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The Importance of Properly Setting Up a Study

Scientists have only recently proven (to themselves because really, have you seen the documentaries on elephant behavior in the wild?) that elephants are at least on par with chimps in terms of intelligence. It took them this long because the tests they were setting up didn't take into account how an elephant's senses work.


From the cable they dangled fruit-tipped bamboo branches of various lengths both within and without of Kandula's reach. After preparing the aerial snacks they retreated out of sight, turned on a camera and waited to see what the young elephant would do. It took several days for Kandula to achieve his initial insight, but after that he repeatedly positioned and stood on the cube to wrap his trunk around food wherever the scientists suspended it; he learned to do the same with a tractor tire; and he even figured out how to stack giant butcher blocks to extend his reach.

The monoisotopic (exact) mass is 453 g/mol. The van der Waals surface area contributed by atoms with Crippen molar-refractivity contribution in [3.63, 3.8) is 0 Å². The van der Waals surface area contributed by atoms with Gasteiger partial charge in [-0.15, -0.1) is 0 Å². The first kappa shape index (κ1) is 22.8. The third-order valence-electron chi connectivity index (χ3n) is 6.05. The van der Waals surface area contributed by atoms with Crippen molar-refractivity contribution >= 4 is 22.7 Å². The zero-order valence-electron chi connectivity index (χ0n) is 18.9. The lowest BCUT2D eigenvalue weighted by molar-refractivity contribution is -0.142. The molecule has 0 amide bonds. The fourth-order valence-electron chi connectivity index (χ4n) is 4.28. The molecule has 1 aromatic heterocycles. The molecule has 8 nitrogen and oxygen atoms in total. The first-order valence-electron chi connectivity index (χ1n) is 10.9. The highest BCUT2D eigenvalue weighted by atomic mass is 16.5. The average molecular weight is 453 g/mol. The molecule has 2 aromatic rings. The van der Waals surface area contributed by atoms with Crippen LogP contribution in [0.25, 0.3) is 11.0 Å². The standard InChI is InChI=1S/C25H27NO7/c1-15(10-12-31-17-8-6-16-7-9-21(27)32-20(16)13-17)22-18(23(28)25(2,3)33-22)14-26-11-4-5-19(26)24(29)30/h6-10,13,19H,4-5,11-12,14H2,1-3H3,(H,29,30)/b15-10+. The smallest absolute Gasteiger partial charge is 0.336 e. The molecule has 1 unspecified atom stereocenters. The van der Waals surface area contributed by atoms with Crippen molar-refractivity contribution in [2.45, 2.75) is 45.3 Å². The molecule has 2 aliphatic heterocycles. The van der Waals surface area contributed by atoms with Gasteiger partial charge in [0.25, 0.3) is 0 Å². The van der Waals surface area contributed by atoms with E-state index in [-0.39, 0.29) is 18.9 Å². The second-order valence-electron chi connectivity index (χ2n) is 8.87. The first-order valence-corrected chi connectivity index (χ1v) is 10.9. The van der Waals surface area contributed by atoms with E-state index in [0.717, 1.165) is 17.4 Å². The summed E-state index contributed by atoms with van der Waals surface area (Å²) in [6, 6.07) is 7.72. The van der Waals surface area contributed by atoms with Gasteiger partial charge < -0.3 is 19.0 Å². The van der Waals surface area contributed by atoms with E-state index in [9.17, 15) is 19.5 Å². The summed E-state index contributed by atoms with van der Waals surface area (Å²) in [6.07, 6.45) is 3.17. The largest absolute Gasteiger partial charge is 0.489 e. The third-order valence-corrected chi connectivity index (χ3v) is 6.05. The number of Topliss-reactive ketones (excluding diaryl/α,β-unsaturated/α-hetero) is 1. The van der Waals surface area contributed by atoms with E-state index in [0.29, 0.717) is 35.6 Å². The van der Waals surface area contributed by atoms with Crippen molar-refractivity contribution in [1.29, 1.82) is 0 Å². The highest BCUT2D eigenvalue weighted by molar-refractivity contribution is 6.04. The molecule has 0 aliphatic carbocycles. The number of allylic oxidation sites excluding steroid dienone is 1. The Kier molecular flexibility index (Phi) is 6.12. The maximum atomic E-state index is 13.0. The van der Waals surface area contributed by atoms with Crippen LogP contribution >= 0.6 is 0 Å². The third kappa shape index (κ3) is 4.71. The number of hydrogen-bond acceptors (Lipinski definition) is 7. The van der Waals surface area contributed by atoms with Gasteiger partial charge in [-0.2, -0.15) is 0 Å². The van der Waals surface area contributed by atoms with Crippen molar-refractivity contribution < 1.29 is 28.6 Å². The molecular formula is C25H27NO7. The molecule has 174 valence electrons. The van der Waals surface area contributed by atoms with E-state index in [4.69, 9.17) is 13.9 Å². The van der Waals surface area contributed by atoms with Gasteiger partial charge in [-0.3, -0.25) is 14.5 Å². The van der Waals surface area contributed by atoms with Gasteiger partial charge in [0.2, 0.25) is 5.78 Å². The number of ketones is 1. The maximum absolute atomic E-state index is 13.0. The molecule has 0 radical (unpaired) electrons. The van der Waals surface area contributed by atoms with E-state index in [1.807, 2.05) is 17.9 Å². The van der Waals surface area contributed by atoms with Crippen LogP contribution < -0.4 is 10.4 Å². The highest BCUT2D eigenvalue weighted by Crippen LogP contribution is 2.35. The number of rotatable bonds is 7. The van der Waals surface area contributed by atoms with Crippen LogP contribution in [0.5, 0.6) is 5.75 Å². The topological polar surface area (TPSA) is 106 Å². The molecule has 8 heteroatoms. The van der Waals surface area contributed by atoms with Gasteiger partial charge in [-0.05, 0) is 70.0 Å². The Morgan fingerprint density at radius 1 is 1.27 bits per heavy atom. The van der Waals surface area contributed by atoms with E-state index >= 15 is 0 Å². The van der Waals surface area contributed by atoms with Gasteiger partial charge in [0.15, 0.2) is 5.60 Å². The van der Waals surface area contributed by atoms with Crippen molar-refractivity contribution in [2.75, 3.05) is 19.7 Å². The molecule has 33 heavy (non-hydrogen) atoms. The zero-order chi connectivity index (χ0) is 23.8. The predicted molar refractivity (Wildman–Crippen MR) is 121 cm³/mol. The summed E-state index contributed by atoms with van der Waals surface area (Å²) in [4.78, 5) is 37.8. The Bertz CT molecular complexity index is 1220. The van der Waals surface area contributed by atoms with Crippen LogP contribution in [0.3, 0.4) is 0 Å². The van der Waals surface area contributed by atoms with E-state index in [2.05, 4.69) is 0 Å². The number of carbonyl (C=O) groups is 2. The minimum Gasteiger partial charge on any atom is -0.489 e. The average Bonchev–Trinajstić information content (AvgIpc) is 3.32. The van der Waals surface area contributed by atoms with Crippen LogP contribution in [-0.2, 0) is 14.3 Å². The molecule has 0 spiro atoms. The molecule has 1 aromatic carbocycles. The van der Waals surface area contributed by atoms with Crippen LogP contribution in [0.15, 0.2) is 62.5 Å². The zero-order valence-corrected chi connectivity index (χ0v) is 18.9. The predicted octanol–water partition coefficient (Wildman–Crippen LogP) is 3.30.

Other elephants had failed similar tests in the past. As it turns out, however, those earlier studies were not so much a failure of the elephant mind as the human one. Unlike people and chimpanzees, elephants rely far more on their exquisite senses of smell and touch than on their relatively poor vision, especially when it comes to food. Previously, researchers had offered elephants only sticks as potential tools to reach dangling or distant treats--a strategy at which chimps excel. But picking up a stick blunts an elephant's sense of smell and prevents the animal from feeling and manipulating the desired morsel with the tip of its dexterous trunk. Asking an elephant to reach for a piece of food with a stick is like asking a blindfolded man to locate and open a door with his ear.